The Deauville Beach Resort... a slice of the 1950’s.
After eleven sweaty hours of driving spread over two days, I have finally returned home from an epic week-long trip to Florida.
|Marge + Pisco sour = trouble.|
The visit with Marge was a bonus, though. The main reason for my journey was to attend the biennial International FJMC Convention, a gathering of members of the Federation of Jewish Men’s Clubs. I’ve been going to these little affairs since 2007, and they’re always a pleasure - a chance to catch up with old friends and make new friends, to refresh and learn leadership skills, to exchange knowledge, and to enjoy a unique blend of spirits and spirituality. This one was no different... except for the venue, which was (to put it mildly) several notches below previous ones.
Now, the decision to have a convention in Miami Beach in July is not as insane as it may appear at first blush. Yes, it’s ridiculously hot. Blast furnace hot... almost (but not quite) as hot as Houston. But most activities are indoors, and you have a pool - not to mention the whole honkin’ Atlantic Ocean - where you can cool off and even catch some rays.
The choice of the Deauville Beach Resort... ahh, that’s where things went a bit pear-shaped.
When a hotel is described as “historic,” it generally means “in serious need of renovation.” And the Deauville is, indeed, historic. Its main claim to fame is that it was the venue for the Beatles’ second appearance on the Ed Sullivan Show, which was taped on February 16, 1964 in the Deauville’s Napoleon Ballroom. The hotel - fictionalized as the Miramar Hotel - also was used in location shots for the Starz television series “Magic City,” which ran for two seasons in 2012-13.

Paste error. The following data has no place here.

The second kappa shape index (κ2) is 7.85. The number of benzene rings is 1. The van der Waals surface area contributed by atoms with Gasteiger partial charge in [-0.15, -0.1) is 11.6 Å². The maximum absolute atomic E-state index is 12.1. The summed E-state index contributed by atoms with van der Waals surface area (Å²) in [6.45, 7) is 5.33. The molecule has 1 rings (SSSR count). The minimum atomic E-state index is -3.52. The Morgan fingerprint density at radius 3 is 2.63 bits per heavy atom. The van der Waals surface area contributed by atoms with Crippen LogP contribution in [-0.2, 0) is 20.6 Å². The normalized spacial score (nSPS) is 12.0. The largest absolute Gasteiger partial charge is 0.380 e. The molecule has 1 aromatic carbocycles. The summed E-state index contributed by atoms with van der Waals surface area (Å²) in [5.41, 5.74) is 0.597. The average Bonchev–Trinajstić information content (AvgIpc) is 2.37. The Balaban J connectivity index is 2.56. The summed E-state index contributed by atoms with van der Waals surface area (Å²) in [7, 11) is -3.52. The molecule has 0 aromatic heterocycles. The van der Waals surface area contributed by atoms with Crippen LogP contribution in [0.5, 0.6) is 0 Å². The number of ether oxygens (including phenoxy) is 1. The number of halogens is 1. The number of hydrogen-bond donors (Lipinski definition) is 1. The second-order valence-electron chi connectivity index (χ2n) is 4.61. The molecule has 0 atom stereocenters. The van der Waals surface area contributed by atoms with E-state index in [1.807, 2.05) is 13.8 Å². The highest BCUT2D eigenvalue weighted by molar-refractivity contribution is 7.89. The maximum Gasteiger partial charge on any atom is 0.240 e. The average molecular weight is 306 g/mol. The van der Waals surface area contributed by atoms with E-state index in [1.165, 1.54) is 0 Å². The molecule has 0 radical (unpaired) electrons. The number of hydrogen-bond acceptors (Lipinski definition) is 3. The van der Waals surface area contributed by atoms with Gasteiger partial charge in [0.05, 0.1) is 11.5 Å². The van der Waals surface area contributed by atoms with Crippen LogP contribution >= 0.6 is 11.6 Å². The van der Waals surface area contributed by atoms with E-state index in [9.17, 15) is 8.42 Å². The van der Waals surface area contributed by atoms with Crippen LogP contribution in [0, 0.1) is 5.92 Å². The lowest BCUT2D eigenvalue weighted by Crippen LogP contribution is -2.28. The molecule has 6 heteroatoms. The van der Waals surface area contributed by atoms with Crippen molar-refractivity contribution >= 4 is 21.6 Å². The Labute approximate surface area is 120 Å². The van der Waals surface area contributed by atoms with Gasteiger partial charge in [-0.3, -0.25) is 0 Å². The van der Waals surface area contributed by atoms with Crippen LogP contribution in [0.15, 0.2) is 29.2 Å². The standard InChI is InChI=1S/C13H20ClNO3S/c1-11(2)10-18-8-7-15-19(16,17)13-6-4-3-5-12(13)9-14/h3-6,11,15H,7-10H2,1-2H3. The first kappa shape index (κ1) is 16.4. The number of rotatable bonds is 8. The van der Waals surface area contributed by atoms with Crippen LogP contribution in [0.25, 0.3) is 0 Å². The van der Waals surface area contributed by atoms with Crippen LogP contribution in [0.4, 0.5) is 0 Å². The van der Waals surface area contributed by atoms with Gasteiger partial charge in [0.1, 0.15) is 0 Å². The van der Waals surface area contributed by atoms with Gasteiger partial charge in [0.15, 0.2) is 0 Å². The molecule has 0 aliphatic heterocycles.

|The Deauville pool, AKA “Beatle-Juice.”|
To call it a “dump” would be praising it with faint damn... and yet it was not truly abysmal, not quite sinking to the levels of “toilet” or “shithouse.” Just worn out.
It’s a little like a superannuated call girl. You look at the lobby and you think, “not bad.” but when you get under the covers, so to speak, you realize that your double sawbuck would have been better spent elsewhere.
The carpeting on the mezzanine level looked tired and sad, desperately in need of replacement... and the place had the aroma of your grandma’s house. Not your grandma that bakes chocolate-chip cookies, but the one that went to live in a nursing home and pees into a bag.
The staff was friendly and courteous - when you could find any of ’em - and a few even spoke passable English. Valet parking was nonexistent, bell staff vanishingly scarce. Thank Gawd I am capable of schlepping my own bags.
Extra entertainment was provided by the army of fifteen-year-old girls from Argentina, who were in Miami Beach enjoying their quinceñera vacation and helping to ensure that the one regularly functioning elevator (out of four) was constantly packed to Tokyo subway car capacity.
|Genuine Art Drekko lobby furnishings.|
My room was nothing to write home about, but it really wasn't all that bad. The hot and cold water taps worked, the shower functioned properly, and the balcony faced eastward, providing me with spectacular sunrise views across the murmuring surf of the Atlantic. And yet, as I surveyed my little kingdom, I could not help but remember another trip a decade ago, one where my choice of lodging was, errr, ahhh... a bit disappointing. At least this time, I was not the one who selected the venue, and Dee was not present to give me The Look.
Ah, the Deauville, AKA the Deau-Vile, the D’oh! ville, the Doo-Dooville. Our Convention was a blast despite you, and you gave us so many stories to tell - not like one of those boring high-rent cribs. Seriously - how often do you get to live in an honest-to-goodness Time Crapsule?
|Hey, the place wasn’t all that bad.|